Letters, calls and the roar of the crowd:
Keith B. Levy, Severna Park: I have subscribed to The Sun for several years and each month I am billed $12.95 for the privilege.
In January, which has 31 days, it is $12.95.
In September, which has only 30 days, it is $12.95.
Last February, which had only 28 days, it was $12.95.
I don't have a problem with that and, when you write an especially good column, I even try to pay the bill on time.
However, I just received my bill for this February and the bill contains a surcharge of 25 cents because it is a Leap Year.
What do you make of all this?
COMMENT: Stick with me on this one, Keith: Let's say you subscribed to the Diamond-A-Day Club, which delivered a nice, shiny diamond to your door every day of the year.
At the end of the year, you would have 365 diamonds. But, as a convenience, the club would bill you in 12 equal installments, even though in some months you would get more diamonds and some months you would get fewer diamonds.
In Leap Years, however, you would get 366 diamonds and, naturally, the club would expect you to pay for that extra diamond.
Now think of The Sun as a diamond. (Actually, I think newspapers are better than diamonds because you cannot roll up diamonds and swat silverfish with them.) Does it all become clear to you now, Keith?
In any case, I don't want any of my readers to be dissatisfied. So if you will send me a self-addressed envelope, I will send you 25 cents. Just be sure to enclose a 29-cent stamp.
* Susan C. Healy, Baltimore: Margaret, the lesbian and former teacher you interviewed, missed the point.
Teachers influence impressionable young children's minds far beyond math or reading facts. Children learn attitudes, and, yes, values from their teachers.
This teacher thinks homosexuality is OK. But most of us parents know in our hearts that homosexuality is wrong. It is a sin. Anybody ever heard that word before?
COMMENT: Margaret replies:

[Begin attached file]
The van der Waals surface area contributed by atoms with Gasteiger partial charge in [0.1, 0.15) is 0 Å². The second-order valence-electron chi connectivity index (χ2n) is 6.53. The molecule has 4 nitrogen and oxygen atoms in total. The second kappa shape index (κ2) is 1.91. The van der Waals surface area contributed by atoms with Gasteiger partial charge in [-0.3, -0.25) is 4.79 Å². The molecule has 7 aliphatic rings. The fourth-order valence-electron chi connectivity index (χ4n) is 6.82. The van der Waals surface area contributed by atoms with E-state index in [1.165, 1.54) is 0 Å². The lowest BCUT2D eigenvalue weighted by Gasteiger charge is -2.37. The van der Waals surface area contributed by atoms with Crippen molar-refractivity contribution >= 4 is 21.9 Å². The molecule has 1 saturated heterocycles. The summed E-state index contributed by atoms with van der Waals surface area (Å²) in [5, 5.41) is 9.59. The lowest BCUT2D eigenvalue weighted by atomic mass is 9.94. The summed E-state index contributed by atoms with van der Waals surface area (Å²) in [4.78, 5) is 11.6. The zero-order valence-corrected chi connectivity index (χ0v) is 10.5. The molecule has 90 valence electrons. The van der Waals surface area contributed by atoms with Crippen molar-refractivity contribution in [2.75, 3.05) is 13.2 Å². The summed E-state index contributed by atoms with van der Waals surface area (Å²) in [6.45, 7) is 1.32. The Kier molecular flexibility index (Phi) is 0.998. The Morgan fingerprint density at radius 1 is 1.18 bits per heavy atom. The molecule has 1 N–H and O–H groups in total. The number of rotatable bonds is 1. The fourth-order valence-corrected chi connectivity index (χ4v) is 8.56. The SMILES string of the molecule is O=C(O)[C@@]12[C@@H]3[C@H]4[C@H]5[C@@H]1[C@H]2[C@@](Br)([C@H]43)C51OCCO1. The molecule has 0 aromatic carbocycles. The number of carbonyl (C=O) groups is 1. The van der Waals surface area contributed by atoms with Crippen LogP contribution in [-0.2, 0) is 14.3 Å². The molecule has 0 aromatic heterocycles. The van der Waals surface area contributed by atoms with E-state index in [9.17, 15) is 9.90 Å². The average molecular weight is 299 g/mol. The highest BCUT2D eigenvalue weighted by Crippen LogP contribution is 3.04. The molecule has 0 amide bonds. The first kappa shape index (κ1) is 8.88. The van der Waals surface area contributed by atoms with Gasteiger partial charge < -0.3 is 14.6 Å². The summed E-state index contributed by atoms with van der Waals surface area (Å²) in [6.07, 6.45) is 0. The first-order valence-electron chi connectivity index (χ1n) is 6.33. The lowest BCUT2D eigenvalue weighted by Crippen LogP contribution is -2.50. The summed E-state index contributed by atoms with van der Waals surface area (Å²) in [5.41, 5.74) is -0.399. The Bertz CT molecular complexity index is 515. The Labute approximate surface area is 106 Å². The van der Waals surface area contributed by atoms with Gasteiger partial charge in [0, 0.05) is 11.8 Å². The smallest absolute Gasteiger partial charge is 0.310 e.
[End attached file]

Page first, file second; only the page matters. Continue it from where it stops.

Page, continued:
"Different religions have different concepts of what is a sin. But it is true that values are taught in schools. Values like honesty, truth, respect, decency, working hard, simplicity, etc. Gay is what you are. It is not a value. You don't teach anyone to be gay. Nobody taught me."
* Carol M. McGowan, Attorney at Law, Annapolis: My husband gave me a book titled The Complete Book of Bread, with an entreaty that I bake bread.
Now, three-and-one-half weeks and $200 later, I have a cupboard full of pans, five kinds of flour, three dead batches of sourdough ++ starter and numerous ingredients like potato flakes, dry milk and wheat germ.
The score is Cookbook 8, Carol 1.
By the time I give up and buy the bread-making machine you wrote about, $249 will seem cheap. I'm thinking of billing my husband my hourly rate for time invested.
COMMENT: This lawyer dies and goes to heaven, see? And he gets to the Pearly Gates and St. Peter checks off his name but then shakes his head and says, "You can't be the right person. We have you down as being 246 years old."
"But that's ridiculous!" the lawyer says. "I'm only 67!"
"Oh, we don't go by years," St. Peter says. "We go by the hours you billed!"
* Art Heyapter, Baltimore: Once upon a time, The Sun was a great paper, consistently ranked in the top 10 in America. . . . Now, it is a secondhand rag.
Why should I be surprised that a commentary column whose subjects range from foreign affairs to dog vomit has been found worthy of the top of the second page?
Sadly, it's a sign of the fact that The Sun has the newspaper version of Alzheimer's disease. It's getting so painful for those of us who remembered what she used to be that we may soon do what family members do: stop visiting and wait to mourn at the funeral.
COMMENT: It's going to be a long wait. The Sun is in solid financial shape due to excellent management and the fact we stick everybody an extra quarter in Leap Years.
And just to set the record straight, Art, I have never written about dog vomit. Presidential vomit, yes. Dog vomit, no.
I have some standards.